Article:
That use of "thus" (ainsi) in French ties in with the entire "explication de texte" stylistic frame that includes such gems as ainsi, donc, par ailleurs, par conséquent, finalement, en conclusion, among others.
You make your main statement and then support it by a series of secondary statements where the paragraphs will often start with an adverb which marks the next part of the argument. The "thus" will often mark an outcome or result at the end of paragraph's argument. Or even at the end of the essay.
For your sample sentence, I'd prefer: In short, and I would also get rid of the "We can say" ( a royal we) which is another turn of phrase used in French to avoid saying "I think" or "In my opinion". In English, it's OK for students to give their opinions in the first person. Although "Therefore" can be used to show an outcome, it seems to me that this:
- Thus, we can say that the toppling of statues by angry mobs is an attack on democracy.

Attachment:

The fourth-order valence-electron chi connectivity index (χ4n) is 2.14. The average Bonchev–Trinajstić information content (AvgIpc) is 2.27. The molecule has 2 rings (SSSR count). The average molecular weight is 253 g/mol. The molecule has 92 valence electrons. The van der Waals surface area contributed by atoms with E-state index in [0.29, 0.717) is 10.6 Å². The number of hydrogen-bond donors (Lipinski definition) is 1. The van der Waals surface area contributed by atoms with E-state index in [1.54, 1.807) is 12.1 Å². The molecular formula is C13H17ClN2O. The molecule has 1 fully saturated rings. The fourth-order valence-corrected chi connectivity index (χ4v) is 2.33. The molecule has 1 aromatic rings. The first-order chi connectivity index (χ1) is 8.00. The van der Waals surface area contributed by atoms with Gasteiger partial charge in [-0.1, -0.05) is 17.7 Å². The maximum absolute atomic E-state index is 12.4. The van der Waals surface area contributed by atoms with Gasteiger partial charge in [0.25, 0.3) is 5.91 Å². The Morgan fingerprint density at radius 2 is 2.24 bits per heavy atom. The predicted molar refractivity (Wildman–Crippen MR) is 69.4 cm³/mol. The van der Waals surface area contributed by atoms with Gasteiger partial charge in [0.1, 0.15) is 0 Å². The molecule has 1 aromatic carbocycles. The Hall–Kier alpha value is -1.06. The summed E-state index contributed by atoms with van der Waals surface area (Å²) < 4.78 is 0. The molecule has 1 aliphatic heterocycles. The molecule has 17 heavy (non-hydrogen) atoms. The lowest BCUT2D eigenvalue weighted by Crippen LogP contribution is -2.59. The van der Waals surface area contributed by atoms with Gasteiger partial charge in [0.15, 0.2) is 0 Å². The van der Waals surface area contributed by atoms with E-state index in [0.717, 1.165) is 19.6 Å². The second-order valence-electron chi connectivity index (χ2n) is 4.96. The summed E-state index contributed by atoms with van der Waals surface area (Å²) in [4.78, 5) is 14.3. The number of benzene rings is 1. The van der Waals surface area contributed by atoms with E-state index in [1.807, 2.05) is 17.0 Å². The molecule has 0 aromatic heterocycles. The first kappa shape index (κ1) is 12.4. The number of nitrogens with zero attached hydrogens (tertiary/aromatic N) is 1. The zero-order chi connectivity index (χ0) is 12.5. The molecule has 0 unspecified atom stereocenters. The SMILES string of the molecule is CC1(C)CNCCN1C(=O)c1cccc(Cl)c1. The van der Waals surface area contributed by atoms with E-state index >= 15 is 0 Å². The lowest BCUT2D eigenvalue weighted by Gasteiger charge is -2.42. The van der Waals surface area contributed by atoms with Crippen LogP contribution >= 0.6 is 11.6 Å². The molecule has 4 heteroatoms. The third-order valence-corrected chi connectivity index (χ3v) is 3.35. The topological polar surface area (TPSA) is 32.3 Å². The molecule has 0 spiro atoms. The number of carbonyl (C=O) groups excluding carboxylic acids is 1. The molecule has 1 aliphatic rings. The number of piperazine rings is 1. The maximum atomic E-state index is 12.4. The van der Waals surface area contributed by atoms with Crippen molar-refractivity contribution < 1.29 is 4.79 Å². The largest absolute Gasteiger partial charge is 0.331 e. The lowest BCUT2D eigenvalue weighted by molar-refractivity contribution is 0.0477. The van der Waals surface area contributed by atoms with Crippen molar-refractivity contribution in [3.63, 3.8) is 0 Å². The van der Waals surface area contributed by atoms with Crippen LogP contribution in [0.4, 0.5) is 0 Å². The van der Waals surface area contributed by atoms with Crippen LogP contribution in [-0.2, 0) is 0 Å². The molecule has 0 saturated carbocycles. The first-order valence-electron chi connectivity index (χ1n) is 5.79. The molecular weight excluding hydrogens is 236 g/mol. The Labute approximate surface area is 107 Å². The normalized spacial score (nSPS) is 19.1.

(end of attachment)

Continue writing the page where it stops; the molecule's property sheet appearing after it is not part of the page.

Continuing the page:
is more punchy expressed like this:
- In my opinion, the toppling of statues by angry mobs is, in short, an attack on democracy.
- The toppling of statues by angry mobs seems, in short, to be an outright attack on democracy.
The word therefore in English does in fact show an outcome contrasted with what precedes it. I don't see that much difference with thus, but probably would not use either here, as explained.
[Please note: I call them gems because they really are. They can really help one learn to get a grip on the French essay writing style.]
in short - Collins Dictionary
You use in short when you have been giving a lot of details and you want to give a conclusion or summary.
Ainsi, nous pouvons dire....
A minor point: In English, we do often put thus, therefore and other adverbs of this type, elsewhere in the sentence: It is, therefore, reasonable to argue etc. It is, thus, admissible to argue... That's a style trick that is useful to know.